I joined the Indie Ink writing challenge for this week. My thought being, I’m going to do more fiction for now. My challenge was given by Wide Lawns where I’m supposed to introduce someone I know, to you, through dialogue.
Warning: I suck at dialogue, especially if my entire piece is supposed to be written in it. AND, I’m having the hardest time concentrating because of some stuff going on. But…UGH. So, here goes nada…
“I’m so sorry.” Pity oozing from eyes and voice.
I try to smile because words might come out too choked.
“It’s so hard. Watching someone you love wilt and fade.” Hand reaching for my shoulder but I politely dodge it. Comfort isn’t something I’m accepting right now. I’m too busy wallowing in denial.
“She’s always been so inspiring, your mom. Her antique business, so successful. I mean, who can brag that people like Goldie Hawn, Barbara Streisand and Whoopie Goldberg are proud owners of part of your moms bakelite collection? Seriously, how awesome is that?!”
“Yeah, it’s super cool. I’ve always kind of idolized my mom, always wanted to be like her.”
“She’s always been one of the cooler moms. The way she dressed and the way your parents always were doing interesting things. Did you seek out relationships that were similar to your parents?”
“No, I don’t think so. I was in too close to their marriage. So, where most saw good, I also saw the bad. I think I steered clear of all that. But, the good was good. Best friends. In this day and age, where cheating and divorce are so mainstream, the good part of their marriage is an anomaly. It’s rare.”
I swallow, forcing back the lump forming. I will myself to keep dry eyes. I will not stop being strong. I will not stop believing in the possibility that miracles exist.
“Your mom, always so vibrant. So entertaining and so curious. I remember when you’d go out on dates. She’d take over the couch, forcing your date to sit in “the hot seat” and she’d give him the third degree.” she laughs at the memory. So do I.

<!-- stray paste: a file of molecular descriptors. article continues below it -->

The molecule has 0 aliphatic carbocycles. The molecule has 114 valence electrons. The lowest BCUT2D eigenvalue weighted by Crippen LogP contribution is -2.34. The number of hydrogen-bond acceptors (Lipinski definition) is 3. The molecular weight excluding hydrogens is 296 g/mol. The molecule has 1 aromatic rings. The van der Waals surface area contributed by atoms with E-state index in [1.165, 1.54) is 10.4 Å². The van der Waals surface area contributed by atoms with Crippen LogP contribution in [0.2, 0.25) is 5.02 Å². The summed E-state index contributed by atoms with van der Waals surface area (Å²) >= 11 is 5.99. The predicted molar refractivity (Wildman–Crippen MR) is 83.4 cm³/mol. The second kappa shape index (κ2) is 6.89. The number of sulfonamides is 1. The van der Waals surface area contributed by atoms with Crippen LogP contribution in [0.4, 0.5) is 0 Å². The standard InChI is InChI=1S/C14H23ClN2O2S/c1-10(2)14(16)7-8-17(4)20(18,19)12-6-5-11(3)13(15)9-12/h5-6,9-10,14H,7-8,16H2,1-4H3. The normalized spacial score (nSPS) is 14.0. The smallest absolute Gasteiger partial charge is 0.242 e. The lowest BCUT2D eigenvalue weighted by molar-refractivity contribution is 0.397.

“Ah yes, the hot seat. That salmon colored swivel chair with the track lighting directed at it. It was, TRULY, a hot seat. My mom loved that, she loved seeing our dates sweat it out with the light blazing down on them. Many sat in that seat, not many more than once.”
“She’s a fighter, your mom. I mean, after she had her first heart attack when you were a teenager, she outlived her prognosis. What did the doctors say? Five to seven years? She showed them, didn’t she. A medical miracle, 22 years later. Really, how’s she doing? How are her spirits?” The pity is back.
I sigh deeply, not sure I can say these words out loud. They hurt too badly and the pain is almost unbearable.
“Not too good.” I whisper. “No pain but not feeling well. It’s different from all the other times.” I don’t make eye contact because I can’t accept the truth mirrored in someone else’s eyes.
“Is she still being her funny self, at least?”
“She isn’t herself. Not at all. She hasn’t been herself in over a year.” Oh please, I can’t keep talking about this. I can’t. All I want to do is pretend and avoid. Because I’m good at it. Because, it makes this whole process less painful.
“I’m so sorry. If there is anything I can do, call me. ANYTHING. OK?” she means well, my friend. “Stay strong. For your mom. Be brave.”
I force another smile.
I can’t. So don’t ask me to.
This is my mommy and I’m feeling like that little girl I used to be where I still need her here. I have to come to the realization that there is a very distinct possibility that she isn’t going to be here much longer. Plans put on hold, mind not able to focus on anything other my mom.
“Thank you, I’ll keep you posted.” Is all I can muster without having a complete breakdown in the middle of the grocery store.
We hug and air kiss.
She pushes her cart toward the fruit aisle while I wander aimlessly unseeing, not finding anything I want.